How to Approach Students Starting the School Year Below Reading Level

Written by Julie Osterhout

It’s time for a new school year to begin – a fresh start for everyone! The beginning of the year is an exciting time to get settled in with your new group of scholars. There is usually a little underlying anxiety about what that group will hold. A few questions could cross your mind.

What will their strengths and weaknesses be?

How am I going to best help them grow?

Where do I begin?

Dreamscape can give you the perfect place to begin. We provide a free placement test to give you consistent data to show where your students will begin. Sign your class up for Free HERE!

When you get the results, do not panic if the reading levels aren’t on grade level (or even close). The probability that the Summer Slide had an impact is high. Let us at Shoelace Learning help you actively combat Summer Slide and increase your students’ reading abilities!

Try implementing some of these strategies to help improve your student’s reading level.

Revisit the Basics

If students are behind on their reading, take a step back and make sure that they understand the fundamental strategies of reading comprehension. Without a complete understanding of this knowledge, it becomes difficult for students to improve their skills beyond this. Create a simple lesson to review fundamental skills to implement once a week.

Goal setting

You could set four different kinds of goals.

1. Daily Goal: Small and Achievable!

Ex: Explore a new book; Start a chapter book; Read a book about a specific topic

2. Weekly Goal: Building Stamina

Ex: Read one or two chapters; Read for 10 minutes each night

3. Quarterly Goal: Tie to benchmark or progress monitor

Ex: Improve reading score; Achieve a certain percentage

4. Yearly Goal:

Ex: Be on grade level; Grow a predetermined amount

Tips to Keep their Goals Relevant

1. Put goals somewhere where students can reference them.

2. Check in often. Make sure if you are having students set goals that you are encouraging their progress.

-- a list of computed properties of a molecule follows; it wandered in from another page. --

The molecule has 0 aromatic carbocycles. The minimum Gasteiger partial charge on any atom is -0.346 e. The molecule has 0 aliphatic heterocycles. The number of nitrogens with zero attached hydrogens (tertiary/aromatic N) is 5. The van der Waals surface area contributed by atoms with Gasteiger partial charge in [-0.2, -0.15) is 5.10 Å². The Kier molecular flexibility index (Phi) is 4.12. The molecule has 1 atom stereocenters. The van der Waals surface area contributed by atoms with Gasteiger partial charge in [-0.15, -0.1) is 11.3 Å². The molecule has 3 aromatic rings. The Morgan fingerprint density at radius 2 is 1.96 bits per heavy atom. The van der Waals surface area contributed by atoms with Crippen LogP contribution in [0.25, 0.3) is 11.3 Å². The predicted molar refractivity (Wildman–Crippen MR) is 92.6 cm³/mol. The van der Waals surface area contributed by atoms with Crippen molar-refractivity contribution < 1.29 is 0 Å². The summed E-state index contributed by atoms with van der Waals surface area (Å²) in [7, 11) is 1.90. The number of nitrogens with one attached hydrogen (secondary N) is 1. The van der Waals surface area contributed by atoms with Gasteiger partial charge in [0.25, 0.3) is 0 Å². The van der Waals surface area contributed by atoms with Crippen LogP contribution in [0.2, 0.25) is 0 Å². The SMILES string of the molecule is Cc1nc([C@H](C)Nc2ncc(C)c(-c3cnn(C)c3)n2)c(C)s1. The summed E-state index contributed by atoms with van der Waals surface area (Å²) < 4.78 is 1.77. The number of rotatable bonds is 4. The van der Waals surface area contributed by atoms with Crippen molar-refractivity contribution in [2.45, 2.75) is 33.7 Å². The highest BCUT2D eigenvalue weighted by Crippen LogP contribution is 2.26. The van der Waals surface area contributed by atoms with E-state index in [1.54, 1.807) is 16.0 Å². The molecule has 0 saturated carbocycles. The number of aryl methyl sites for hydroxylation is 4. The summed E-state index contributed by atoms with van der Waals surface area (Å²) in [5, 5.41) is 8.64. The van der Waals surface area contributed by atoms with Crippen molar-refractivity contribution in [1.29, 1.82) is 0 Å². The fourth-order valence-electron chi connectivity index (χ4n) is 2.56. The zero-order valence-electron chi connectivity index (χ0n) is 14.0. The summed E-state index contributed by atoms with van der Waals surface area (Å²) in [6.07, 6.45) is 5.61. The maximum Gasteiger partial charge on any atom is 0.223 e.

3. Keep Accountability and Flexibility. Be sure that you understand why the goals are important and keep students on track. Also, be flexible and adjust goals as needed. To help jump start this process, here are some great examples of reading goals to be setting with your students.

Consistent Practice

In alignment with their newly set goals, the student should have time to practice on their own, giving them the independence to try and complete their goals. It is with this repetition that improvement will show. Use Dreamscape, our game-based reading program to give daily practice.

Genre Exploration

Although fiction books can open a child’s mind to endless creativity, students should also be exposed to non-fiction books. Benefits can include expanded vocabulary, preparation for later grades, and also help inform students about the world that they live in. Try to do a “Book Tasting” in your room! Set out books of different genres and have the students visit each book. Students can flip through the pages and see which books stand out the most!

At-home Learning

Most families want to help, but aren’t sure how! A traditional way to assign 15-30 minutes of reading a night. This reading can be assigned or student choice. If you are not feeling successful with these assignments, try to assign Dreamscape for your students. This is great for families on the go or parents who have limited time after school. Parents feel good knowing their child is being instructed on the correct level and getting crucial reading practice! Sign your class up for free and have parents link with their child.

Student Check-Ins

Although some students may be on track, it is important to check-in with your students on their progress. This can be once a week, once a month, whatever seems suitable for each student. This time can provide an opportunity to review their goals, adjust where needed and define new strategies for their success. Don’t forget that students always remember what you have promised! Be sure to carve out the time necessary to keep their goals moving in a positive direction! We hope that with the application of some of these suggestions, you feel you have a healthy plan going into the school year! Check out our Resource Hub for other ways to improve your instruction for FREE!

About Julie Osterhout

Julie Osterhout is a former teacher in the elementary setting with a focus on ELA. She lives in Charleston, South Carolina with her husband and two children.

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Thank you very much for the information.


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